My constantly-breaking flat has been visited by a long line of polite and highly competent repairmen, and I’ve even had friendly treatment at Aluche.

But still… Customer service can be kind of annoying sometimes. Just check out Klara’s article for more about that: You’ve been Spained.


Mr Chorizo.

P.S. What do you think? Am I wrong about customer service in Madrid? Am I an entitled asshole for thinking people should acknowledge my basic humanity if I’m giving them money? Are you a Vice President at a Spanish bank who wants to apologize for all the problems I’ve had? Either way, hit me up, right here in the comments…

P.P.S. Here are some more observations about Spanish culture, if you’re into that kind of thing. And here’s a bit about cultural differences between Spain and the US. Have fun!

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About the Author Daniel

How did I end up in Spain? Why am I still here almost 20 years later? Excellent questions. With no good answer... Anyway, at some point I became a blogger, bestselling author and contributor to Lonely Planet. So there's that. Drop me a line, I'm happy to hear from you.

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  1. Daniel, ya sabes que naci en España y por tanto conozco las costumbres. But just because I know the way Spaniards work does in no way mean I understand and much less that I am sympathetic with their ways. Yo are a bigger man than I am, I don’t think I have told you, but when my parents retired and went back to live in Spain, in 1985 I was still single and living by myself in the house they left me in Harrisonburg, VA. I decided to go live with them in Spain because my life here was not what you would call a shining example of good living. But I met my first wife just before I left and she had studies Spanish in College and gone to Spain for some months and had fallen in love with it. To make a long story short, I’ll tell you that I came back so we could get married and we moved to Spain in 1986. After 7 years I was desperate to come back home, I could no longer take the lifestyle and the ways in Spain.I do visit practically every year because I love it for short periods, but even though I have thought of doing what my parents did and go back to stay, I don’t think I could do it and that is why I thing you are a bigger and better man than I am. I ACTUALLY DO ENVY YOU because deep down, I honest to goodness do love Spain

  2. Hey Daniel,

    I agree that customer service is light years from other places, especially the US (which often times borders on false and insincere). However, choosing the banks is like cherry picking the worst of the worst. I try to do all my banking online just to avoid having to enter the bank branch an put up with those pseudo funcionarios. With the crisis and the current bank consolidation, hopefully customer service will be a priority for banks since it as area that can offer excellent returns as far as winning and keeping customers.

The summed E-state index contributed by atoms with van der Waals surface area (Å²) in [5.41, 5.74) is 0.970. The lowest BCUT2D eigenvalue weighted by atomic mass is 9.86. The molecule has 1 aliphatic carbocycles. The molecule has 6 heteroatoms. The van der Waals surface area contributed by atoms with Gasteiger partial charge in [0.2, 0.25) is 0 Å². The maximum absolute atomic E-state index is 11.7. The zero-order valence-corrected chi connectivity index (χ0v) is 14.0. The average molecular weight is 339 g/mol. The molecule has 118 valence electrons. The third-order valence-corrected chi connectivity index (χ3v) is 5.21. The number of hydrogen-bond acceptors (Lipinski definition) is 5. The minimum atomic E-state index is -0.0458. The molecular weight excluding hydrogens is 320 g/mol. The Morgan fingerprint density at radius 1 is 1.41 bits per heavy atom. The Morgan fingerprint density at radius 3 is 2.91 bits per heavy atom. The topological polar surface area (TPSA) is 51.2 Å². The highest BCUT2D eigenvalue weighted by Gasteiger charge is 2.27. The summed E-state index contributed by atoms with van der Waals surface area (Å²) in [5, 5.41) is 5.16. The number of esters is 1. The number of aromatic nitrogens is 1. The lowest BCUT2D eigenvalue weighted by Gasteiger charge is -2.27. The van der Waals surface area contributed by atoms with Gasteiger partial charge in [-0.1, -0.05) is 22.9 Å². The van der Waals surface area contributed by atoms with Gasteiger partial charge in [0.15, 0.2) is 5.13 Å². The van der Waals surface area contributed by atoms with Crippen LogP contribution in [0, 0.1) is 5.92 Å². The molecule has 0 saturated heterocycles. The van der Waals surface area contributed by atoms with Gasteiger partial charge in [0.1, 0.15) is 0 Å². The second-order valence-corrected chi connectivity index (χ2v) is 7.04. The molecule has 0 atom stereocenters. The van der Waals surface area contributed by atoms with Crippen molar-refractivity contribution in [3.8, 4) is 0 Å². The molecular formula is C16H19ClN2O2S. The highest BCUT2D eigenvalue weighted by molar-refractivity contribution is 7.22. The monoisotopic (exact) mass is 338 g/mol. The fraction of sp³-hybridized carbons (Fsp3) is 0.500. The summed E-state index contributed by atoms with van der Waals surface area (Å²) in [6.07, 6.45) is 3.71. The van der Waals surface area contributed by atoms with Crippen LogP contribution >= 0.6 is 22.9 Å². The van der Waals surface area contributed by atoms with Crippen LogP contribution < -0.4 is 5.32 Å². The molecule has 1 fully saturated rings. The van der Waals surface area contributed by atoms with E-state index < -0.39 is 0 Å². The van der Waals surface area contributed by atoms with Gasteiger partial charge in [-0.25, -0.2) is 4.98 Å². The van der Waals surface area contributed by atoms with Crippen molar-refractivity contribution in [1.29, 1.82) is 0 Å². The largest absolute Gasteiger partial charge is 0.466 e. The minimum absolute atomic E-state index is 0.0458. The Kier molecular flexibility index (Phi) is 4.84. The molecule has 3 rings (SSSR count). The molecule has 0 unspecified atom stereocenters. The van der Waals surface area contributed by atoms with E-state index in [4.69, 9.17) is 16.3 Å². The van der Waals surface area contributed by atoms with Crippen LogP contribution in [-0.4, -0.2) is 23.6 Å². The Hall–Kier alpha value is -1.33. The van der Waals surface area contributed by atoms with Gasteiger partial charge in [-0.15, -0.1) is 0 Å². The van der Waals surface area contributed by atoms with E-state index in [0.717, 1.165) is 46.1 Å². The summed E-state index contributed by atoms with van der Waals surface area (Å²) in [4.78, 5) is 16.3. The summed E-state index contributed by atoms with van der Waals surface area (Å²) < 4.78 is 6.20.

My experience with private medicine has been excellent and haven’t experienced what you have but it’s nowhere near they type of service offered in other countries where the customer is “king”. Like you mention, if you shop in neighborhood stores you have an excellent opportunity to make relationships with the shopkeepers and receive a personalized service just like in the 1940’s!

    The customer service experience is improving, in general, but still has a long way to go.

    1. Thanks for commenting Lucia, that’s a really interesting article. It became clear to me years ago that what expectations about “niceness” are more cultural than universal…

    2. Lucia, I loved the article and I agree with what it says. Thanks a million for the link. Please forgive me for my curiosity, but if you don’t mind, are you Spanish like I am? if you are, I notice your English is impeccable, are you living or have you lived in an English speaking country or have you studied to the point of learning it as if you had lived in the aforementioned place? I am 74, have lived in America for 60 years and I am incurably curious. Once again I ask your forgiveness if the questions are inappropriate.

  3. I cannot laugh more reading your article :D. I am Madrilian born and bred and I totally agree with every single line you wrote. Customer service is a different set of people and it looks like the only way to get things done is threading them (not with body harm, although sometimes you really imagine it in cartoon fashion).
    Nevertheless, it is really important to get a friend or a person of trust (manitas de confianza, pescadero de confianza…) that solves your problem really fast and already knows you and what you want. And for that being nice and smiling always help…a little.
    We, Spanish are social people and a friendly approach…but if it does not work shouting (without biting) also does the trick 😉

    1. As I said to Lucia, Your English is impressive. I have family and friends living in Madrid and I would love to meet you and Daniel and any others living there, the next time I visit Spain which God willing should be next year, If none of you mind

  4. Do you live in San Lorenzo or did other branches do the exact same ridiculous thing at the exact same time?

    Excellent piece! I’m signing up for more.